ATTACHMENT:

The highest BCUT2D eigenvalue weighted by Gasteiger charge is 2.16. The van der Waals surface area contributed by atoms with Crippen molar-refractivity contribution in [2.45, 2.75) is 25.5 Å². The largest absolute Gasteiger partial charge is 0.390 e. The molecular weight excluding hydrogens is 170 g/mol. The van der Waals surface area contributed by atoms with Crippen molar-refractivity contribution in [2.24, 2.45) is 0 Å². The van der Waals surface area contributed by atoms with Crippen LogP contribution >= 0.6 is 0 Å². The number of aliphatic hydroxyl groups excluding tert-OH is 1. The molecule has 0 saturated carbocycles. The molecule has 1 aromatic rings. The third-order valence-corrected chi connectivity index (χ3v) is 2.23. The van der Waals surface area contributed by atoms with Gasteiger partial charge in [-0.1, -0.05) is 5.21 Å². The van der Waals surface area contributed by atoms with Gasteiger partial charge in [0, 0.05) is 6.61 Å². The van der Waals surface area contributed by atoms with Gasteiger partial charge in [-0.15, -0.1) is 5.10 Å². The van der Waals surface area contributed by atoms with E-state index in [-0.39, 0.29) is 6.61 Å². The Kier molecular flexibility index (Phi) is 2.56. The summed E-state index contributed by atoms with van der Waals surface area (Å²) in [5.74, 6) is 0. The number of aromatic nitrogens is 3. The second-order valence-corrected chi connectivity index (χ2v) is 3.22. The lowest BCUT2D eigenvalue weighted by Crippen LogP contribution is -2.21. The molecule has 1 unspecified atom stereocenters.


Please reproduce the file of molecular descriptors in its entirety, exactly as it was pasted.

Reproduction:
The highest BCUT2D eigenvalue weighted by Gasteiger charge is 2.16. The van der Waals surface area contributed by atoms with Crippen molar-refractivity contribution in [2.45, 2.75) is 25.5 Å². The largest absolute Gasteiger partial charge is 0.390 e. The molecular weight excluding hydrogens is 170 g/mol. The van der Waals surface area contributed by atoms with Crippen molar-refractivity contribution in [2.24, 2.45) is 0 Å². The van der Waals surface area contributed by atoms with Crippen LogP contribution >= 0.6 is 0 Å². The number of aliphatic hydroxyl groups excluding tert-OH is 1. The molecule has 0 saturated carbocycles. The molecule has 1 aromatic rings. The third-order valence-corrected chi connectivity index (χ3v) is 2.23. The van der Waals surface area contributed by atoms with Gasteiger partial charge in [-0.1, -0.05) is 5.21 Å². The van der Waals surface area contributed by atoms with Gasteiger partial charge in [0, 0.05) is 6.61 Å². The van der Waals surface area contributed by atoms with Gasteiger partial charge in [-0.15, -0.1) is 5.10 Å². The van der Waals surface area contributed by atoms with E-state index in [-0.39, 0.29) is 6.61 Å². The Kier molecular flexibility index (Phi) is 2.56. The summed E-state index contributed by atoms with van der Waals surface area (Å²) in [5.74, 6) is 0. The number of aromatic nitrogens is 3. The second-order valence-corrected chi connectivity index (χ2v) is 3.22. The lowest BCUT2D eigenvalue weighted by Crippen LogP contribution is -2.21. The molecule has 1 unspecified atom stereocenters.